I cant find were it is first attributed as a phrase used by archers.
            The Brewers first edition relates "Rem Acu" as a phrase use by archers.

            The RAF 10th Squadron has "Rem acu tangere" (To hit the mark) as their
            motto on a badge granted by HRH King George VI in September 1937. The
            badge and motto was reportedly designed by Wg Cdr Whitelock while
            watching archery practice in Oxford. The badge sports a winged arrow as
            Whitelock thought that the bombs of his era were to his army the
            equivalent of the medieval war arrow to the armies of the longbow
            period. Evidently the 10th Squadron was disbanded in 2005.

            Regards,

            -EA
          • James of the Lake
            Yeah. I just found it there myself, the Tetigisti acu. phrase, as offered at http://www.thelatinlibrary.com/plautus/rudens.shtml on line 1306. Peter L.
            Message 5 of 13 , Dec 5, 2007
              Yeah. I just found it there myself, the "Tetigisti acu." phrase, as
              offered at

              http://www.thelatinlibrary.com/plautus/rudens.shtml

              on line 1306.

              Peter L. Smith's translation also offers the phrase as "You've the
              nail Upon the head."

              Thanks much for the 16thC reference, too.

              James
              jotl@...


              On Dec 5, 2007, at 6:49 PM, Eadric Anstapa wrote:

              > James of the Lake wrote:
              >> Indeed. Apparently a fairly common Latin phrase. My Cassell's has
              >> it (under "acus", a needle, bodkin) as "acu rem tangere" -- "to hit
              >> the nail on the head".
              >>
              >
              > I think it's a phrase we SCA Archers should try and revive.
              >> I've just been reading Plautus as it happens. I'll have to search
              >> for in which of his plays the phrase you have quoted occurs.
              >>
              >
              > The phrase is "Rem acu tetigisti." is commonly attributed to the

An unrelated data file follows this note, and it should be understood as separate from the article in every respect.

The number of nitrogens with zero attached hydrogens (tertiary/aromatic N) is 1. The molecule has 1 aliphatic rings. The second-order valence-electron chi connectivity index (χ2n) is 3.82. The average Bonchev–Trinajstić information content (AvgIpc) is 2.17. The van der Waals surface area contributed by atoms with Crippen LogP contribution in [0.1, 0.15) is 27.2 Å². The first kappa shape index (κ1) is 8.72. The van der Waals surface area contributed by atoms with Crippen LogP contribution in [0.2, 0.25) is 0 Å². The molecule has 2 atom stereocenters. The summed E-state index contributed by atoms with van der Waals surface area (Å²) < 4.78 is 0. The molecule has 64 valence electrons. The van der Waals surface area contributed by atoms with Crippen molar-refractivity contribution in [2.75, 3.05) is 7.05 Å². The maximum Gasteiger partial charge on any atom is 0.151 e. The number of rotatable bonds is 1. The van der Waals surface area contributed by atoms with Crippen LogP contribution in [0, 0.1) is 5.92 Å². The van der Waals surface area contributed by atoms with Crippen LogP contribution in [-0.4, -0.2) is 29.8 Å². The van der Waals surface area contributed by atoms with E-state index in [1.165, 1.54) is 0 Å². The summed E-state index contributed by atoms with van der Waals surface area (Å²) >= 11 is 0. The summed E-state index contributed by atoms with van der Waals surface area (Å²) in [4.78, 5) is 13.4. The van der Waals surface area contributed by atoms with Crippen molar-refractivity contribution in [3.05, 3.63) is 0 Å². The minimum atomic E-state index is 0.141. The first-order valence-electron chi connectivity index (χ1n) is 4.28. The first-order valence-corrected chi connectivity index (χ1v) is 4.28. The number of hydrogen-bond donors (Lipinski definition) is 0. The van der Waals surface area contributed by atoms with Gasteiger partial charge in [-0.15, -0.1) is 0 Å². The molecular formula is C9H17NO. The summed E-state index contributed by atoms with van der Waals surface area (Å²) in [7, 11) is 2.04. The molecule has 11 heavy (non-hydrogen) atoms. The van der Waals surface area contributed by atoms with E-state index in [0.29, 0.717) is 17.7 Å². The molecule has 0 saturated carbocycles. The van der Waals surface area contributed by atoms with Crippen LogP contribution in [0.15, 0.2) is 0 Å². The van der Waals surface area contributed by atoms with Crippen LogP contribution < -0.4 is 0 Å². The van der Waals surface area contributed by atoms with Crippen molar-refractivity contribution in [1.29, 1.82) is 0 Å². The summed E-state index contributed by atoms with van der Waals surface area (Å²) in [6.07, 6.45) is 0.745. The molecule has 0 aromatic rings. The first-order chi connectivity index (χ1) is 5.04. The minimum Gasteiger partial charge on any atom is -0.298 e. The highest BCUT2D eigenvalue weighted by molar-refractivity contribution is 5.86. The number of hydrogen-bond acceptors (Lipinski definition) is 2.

> comedy
              > "Rudens" by Plautus
              >
              > I find "Tetigisti acu" in Rudens, Act V, Scene 2, line 19
              > http://www.perseus.tufts.edu/cgi-bin/ptext?doc=Perseus%3Atext%
              > 3A1999.02.0046&query=scene%3D%2328
              >
              > Evidently "rem acu tetigisti" also appears in a 1528 work by
              > theologian
              > Erasmus.
              > http://big.chez.com/asklepios/erasmus/pronuntiatione.htm
              >
              > I cant find were it is first attributed as a phrase used by archers.
              > The Brewers first edition relates "Rem Acu" as a phrase use by
              > archers.
              >
              > The RAF 10th Squadron has "Rem acu tangere" (To hit the mark) as their
              > motto on a badge granted by HRH King George VI in September 1937. The
              > badge and motto was reportedly designed by Wg Cdr Whitelock while
              > watching archery practice in Oxford. The badge sports a winged
              > arrow as
              > Whitelock thought that the bombs of his era were to his army the
              > equivalent of the medieval war arrow to the armies of the longbow
              > period. Evidently the 10th Squadron was disbanded in 2005.
              >
              > Regards,
              >
              > -EA
              >
              >
              >
              >
              >
              >
              >
              >
              > --
              > [Email to SCA-Archery-unsubscribe@yahoogroups.com to leave this list]
              >
              > Yahoo! Groups Links
              >
              >
              >
            • James of the Lake
              You ve *hit* the nail Upon the head. of course. James
              Message 6 of 13 , Dec 5, 2007
                "You've *hit* the nail Upon the head." of course.

                James


                On Dec 5, 2007, at 7:04 PM, James of the Lake wrote:
                >
                >
                > Peter L. Smith's translation also offers the phrase as "You've the
                > nail Upon the head."
                >
                >
                > James
                > jotl@...
                >
              • John edgerton
                I posted the information on rem acu to the Society Of Archer- Antiquaries Forum and asked if anyone knew when it was used for archery. I think it would be
                Message 7 of 13 , Dec 5, 2007
                  I posted the information on "rem acu" to the Society Of Archer-
                  Antiquaries Forum and asked if anyone knew when it was used for
                  archery. I think it would be great if it had period usage. But,
                  even if it does not. I think it should be introduced into our SCA
                  archery vocabulary. It could have been used in period by anyone that
                  read Plautus.

                  Jon

                  On Dec 5, 2007, at 6:08 PM, Eadric Anstapa wrote:

                  >
                  > E. Cobham Brewer 1810--1897. Dictionary of Phrase and Fable. 1898.
                  >
                  > *Rem Acu.
                  > * You have hit the mark; you have hit the nail on the head. /Rem acu
                  > tetigisti/ (Plautus). A phrase in archery, meaning, You have hit the
                  > white, or the bull's-eye.
                  > "'/Rem acu/ once again,' said Sir Piercie."---/The Monastery,/
                  > chap. xvi
                  >
                  > Evidently the Latin /Rem acu tetigisti/ means most closely 'You have